The Future of Transportation on a Planet with 7 Billion People
Photo: Flickr, CC
Take a Step Back and Look
As we near the moment when our planet officially hosts 7 billion people (of course this is just a statistical guess - nobody's sure precisely how many humans are on Earth), we need to take some time to think about some of the big issues that we'll have to face in the future. Transportation is a big one, and in this post I will try to take a bird's eye view of what we should focus on and how we should approach the problem. I certainly won't pretend to have all the answers, but I want to share my thinking with you...
Photo: Flickr, CC
Attack on Multiple Fronts
This problem is so big, and transportation is so important in people's lives, that we can't just attack it from one angle and hope that this will turn out to be the right one. For example, we can't just focus on convincing people to walk or bike or take mass transit. We can't just focus on electric vehicles or on high-speed rail.
We have to come at it from all angles, and aim for both incremental improvements and revolutions at the same time, so that if the big revolutionary changes prove elusive for a while, at least we'll have the compounded benefits of the evolutionary changes, and those should help put people in the right mindset to accept bigger changes.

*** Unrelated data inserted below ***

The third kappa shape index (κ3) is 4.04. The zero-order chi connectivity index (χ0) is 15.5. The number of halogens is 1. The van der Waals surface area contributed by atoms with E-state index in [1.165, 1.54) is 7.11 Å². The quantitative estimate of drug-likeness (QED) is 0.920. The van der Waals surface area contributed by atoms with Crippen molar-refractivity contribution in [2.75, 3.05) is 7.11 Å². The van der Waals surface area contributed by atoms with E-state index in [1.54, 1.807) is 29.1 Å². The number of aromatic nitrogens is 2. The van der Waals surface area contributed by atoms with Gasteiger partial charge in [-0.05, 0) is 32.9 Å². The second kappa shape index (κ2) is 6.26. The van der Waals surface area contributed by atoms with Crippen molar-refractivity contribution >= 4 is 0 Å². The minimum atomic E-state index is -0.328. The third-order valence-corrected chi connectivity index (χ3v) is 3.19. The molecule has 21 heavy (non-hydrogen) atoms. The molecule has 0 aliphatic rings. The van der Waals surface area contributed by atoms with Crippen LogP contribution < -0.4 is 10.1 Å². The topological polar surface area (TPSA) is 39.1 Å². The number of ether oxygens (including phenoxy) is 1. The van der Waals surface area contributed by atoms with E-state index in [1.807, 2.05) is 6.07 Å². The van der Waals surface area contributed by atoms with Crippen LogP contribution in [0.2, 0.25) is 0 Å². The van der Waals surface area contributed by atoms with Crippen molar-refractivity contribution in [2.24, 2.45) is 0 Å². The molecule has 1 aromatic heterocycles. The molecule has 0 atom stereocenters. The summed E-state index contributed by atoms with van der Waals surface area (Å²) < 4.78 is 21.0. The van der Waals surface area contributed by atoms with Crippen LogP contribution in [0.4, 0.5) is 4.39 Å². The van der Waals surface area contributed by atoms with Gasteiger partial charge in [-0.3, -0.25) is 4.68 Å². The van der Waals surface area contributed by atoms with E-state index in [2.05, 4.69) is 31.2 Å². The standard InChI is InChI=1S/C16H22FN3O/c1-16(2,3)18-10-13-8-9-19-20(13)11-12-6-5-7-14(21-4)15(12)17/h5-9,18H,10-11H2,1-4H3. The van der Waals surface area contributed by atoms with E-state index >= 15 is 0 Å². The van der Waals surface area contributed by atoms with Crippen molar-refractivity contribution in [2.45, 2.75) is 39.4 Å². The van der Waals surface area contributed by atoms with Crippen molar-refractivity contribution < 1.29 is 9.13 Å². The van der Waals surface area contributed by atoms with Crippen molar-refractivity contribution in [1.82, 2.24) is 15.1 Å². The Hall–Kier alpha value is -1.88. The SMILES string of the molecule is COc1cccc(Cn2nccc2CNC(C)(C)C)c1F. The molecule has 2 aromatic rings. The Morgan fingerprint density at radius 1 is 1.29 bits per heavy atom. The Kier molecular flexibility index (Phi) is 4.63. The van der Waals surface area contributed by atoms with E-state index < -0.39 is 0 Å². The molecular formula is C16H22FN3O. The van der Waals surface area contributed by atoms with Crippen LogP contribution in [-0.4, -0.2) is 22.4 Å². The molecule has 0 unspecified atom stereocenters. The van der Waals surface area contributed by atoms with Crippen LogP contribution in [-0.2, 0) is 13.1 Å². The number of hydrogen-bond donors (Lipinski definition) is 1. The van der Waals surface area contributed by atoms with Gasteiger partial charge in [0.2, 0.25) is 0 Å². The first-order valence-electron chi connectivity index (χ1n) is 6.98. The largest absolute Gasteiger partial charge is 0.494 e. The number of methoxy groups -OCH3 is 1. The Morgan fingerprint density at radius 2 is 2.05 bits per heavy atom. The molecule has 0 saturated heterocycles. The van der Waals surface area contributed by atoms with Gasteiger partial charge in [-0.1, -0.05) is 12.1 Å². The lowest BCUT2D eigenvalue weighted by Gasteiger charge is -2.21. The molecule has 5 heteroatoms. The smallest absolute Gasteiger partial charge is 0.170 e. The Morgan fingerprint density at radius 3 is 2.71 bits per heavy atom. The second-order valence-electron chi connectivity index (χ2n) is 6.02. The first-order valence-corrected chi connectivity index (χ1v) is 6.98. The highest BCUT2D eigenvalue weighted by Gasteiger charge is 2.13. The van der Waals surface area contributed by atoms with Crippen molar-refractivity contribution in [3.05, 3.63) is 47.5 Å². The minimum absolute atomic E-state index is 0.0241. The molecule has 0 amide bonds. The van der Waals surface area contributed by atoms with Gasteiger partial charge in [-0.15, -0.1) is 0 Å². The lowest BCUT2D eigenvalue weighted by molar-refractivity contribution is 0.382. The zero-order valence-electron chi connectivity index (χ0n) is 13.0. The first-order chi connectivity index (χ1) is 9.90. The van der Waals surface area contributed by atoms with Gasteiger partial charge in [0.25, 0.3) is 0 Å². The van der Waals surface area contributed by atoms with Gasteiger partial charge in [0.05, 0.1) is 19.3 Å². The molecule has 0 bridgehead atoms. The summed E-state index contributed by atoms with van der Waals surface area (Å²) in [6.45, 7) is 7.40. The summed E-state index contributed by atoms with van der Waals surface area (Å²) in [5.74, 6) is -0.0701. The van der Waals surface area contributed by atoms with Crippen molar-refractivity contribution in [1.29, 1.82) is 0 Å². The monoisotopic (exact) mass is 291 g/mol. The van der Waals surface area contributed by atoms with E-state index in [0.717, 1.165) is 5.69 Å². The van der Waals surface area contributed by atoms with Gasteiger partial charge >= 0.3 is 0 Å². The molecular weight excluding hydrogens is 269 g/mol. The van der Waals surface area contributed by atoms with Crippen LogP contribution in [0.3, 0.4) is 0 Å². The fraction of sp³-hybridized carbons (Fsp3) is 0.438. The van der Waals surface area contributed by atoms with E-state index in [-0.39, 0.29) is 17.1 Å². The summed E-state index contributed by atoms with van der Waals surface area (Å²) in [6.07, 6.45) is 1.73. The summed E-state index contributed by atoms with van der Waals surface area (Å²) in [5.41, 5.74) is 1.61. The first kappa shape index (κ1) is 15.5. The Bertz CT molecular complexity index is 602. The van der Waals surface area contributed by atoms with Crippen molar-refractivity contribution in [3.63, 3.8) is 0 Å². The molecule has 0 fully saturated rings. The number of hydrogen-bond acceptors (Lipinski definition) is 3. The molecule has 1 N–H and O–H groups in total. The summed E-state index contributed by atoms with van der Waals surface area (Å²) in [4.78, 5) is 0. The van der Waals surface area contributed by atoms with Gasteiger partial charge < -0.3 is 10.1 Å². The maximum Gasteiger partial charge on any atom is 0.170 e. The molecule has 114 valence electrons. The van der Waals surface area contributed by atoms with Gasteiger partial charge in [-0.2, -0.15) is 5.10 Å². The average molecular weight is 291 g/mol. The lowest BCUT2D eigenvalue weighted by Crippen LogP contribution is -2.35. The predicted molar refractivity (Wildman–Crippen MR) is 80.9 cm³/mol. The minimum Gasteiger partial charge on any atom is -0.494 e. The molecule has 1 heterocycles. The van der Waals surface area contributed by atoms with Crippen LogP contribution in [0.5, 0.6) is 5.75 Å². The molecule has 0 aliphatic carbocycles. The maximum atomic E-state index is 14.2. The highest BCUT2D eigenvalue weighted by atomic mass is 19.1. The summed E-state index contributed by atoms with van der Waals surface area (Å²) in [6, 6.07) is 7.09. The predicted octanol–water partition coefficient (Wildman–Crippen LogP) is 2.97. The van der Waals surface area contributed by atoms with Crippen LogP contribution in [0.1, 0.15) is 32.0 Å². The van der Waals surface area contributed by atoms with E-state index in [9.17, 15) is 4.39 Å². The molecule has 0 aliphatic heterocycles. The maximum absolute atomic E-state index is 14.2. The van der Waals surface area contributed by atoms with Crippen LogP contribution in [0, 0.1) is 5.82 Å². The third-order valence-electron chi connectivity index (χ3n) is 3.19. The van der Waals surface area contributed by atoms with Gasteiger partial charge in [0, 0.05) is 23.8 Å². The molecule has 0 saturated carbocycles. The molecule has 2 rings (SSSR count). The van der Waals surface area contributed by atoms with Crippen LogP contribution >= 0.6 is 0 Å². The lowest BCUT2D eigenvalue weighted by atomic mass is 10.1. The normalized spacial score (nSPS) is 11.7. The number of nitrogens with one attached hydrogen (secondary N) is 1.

Photo: Flickr, CC
Here's the short version: My idealistic side wishes that most of our environmental problems caused by transportation would be solved simply be a massive move away from the automobile. Walking, biking, bus rapid transit, light rail, high speed rail, telecommuting, etc. That should do it, right?
But my realist side tells me that even if there are positive trends, like urbanisation, which will lead to more than half of the 7 billion humans to live in cities where it is much easier to walk, bike, take the bus, etc... It still means that the other half will live in rural places where there's probably never going to be great mass transit, and where points of interest are probably too spread out to easily walk or bike (especially problematic in places that get very cold). So in the foreseeable future, there's going to remain a large fraction of the population that almost certainly won't give up their cars.
Photo: Flickr, CC
So what's the optimal, but realistic, solution?